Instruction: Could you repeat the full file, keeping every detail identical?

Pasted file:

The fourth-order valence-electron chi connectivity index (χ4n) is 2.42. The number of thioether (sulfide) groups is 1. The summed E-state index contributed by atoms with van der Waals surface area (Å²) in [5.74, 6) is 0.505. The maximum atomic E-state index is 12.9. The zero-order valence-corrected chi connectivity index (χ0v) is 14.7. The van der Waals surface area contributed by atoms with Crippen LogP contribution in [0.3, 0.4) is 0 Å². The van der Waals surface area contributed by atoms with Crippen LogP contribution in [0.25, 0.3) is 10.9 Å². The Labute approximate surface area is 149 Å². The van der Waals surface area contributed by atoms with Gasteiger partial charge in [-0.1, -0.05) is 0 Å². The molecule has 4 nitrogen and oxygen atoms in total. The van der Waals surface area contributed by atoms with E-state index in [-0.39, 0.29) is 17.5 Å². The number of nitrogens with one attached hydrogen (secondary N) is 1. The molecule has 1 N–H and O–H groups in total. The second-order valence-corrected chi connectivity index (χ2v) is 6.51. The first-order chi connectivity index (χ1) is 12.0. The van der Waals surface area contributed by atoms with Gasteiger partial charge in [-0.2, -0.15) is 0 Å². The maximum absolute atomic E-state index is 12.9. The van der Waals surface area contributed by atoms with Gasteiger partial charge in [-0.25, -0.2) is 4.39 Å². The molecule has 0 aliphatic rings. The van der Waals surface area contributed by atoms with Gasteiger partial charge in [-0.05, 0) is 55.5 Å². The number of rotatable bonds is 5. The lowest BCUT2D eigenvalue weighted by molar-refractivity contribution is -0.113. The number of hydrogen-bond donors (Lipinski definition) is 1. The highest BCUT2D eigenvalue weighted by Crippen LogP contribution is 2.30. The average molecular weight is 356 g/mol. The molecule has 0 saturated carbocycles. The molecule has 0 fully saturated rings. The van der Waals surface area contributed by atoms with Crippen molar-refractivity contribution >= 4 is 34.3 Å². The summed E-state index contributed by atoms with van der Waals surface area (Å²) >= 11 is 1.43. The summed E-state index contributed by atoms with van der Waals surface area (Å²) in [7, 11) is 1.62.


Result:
The fourth-order valence-electron chi connectivity index (χ4n) is 2.42. The number of thioether (sulfide) groups is 1. The summed E-state index contributed by atoms with van der Waals surface area (Å²) in [5.74, 6) is 0.505. The maximum atomic E-state index is 12.9. The zero-order valence-corrected chi connectivity index (χ0v) is 14.7. The van der Waals surface area contributed by atoms with Crippen LogP contribution in [0.3, 0.4) is 0 Å². The van der Waals surface area contributed by atoms with Crippen LogP contribution in [0.25, 0.3) is 10.9 Å². The Labute approximate surface area is 149 Å². The van der Waals surface area contributed by atoms with Gasteiger partial charge in [-0.1, -0.05) is 0 Å². The molecule has 4 nitrogen and oxygen atoms in total. The van der Waals surface area contributed by atoms with E-state index in [-0.39, 0.29) is 17.5 Å². The number of nitrogens with one attached hydrogen (secondary N) is 1. The molecule has 1 N–H and O–H groups in total. The second-order valence-corrected chi connectivity index (χ2v) is 6.51. The first-order chi connectivity index (χ1) is 12.0. The van der Waals surface area contributed by atoms with Gasteiger partial charge in [-0.2, -0.15) is 0 Å². The maximum absolute atomic E-state index is 12.9. The van der Waals surface area contributed by atoms with Gasteiger partial charge in [-0.25, -0.2) is 4.39 Å². The molecule has 0 aliphatic rings. The van der Waals surface area contributed by atoms with Gasteiger partial charge in [-0.05, 0) is 55.5 Å². The number of rotatable bonds is 5. The lowest BCUT2D eigenvalue weighted by molar-refractivity contribution is -0.113. The number of hydrogen-bond donors (Lipinski definition) is 1. The highest BCUT2D eigenvalue weighted by Crippen LogP contribution is 2.30. The average molecular weight is 356 g/mol. The molecule has 0 saturated carbocycles. The molecule has 0 fully saturated rings. The van der Waals surface area contributed by atoms with Crippen molar-refractivity contribution >= 4 is 34.3 Å². The summed E-state index contributed by atoms with van der Waals surface area (Å²) >= 11 is 1.43. The summed E-state index contributed by atoms with van der Waals surface area (Å²) in [7, 11) is 1.62.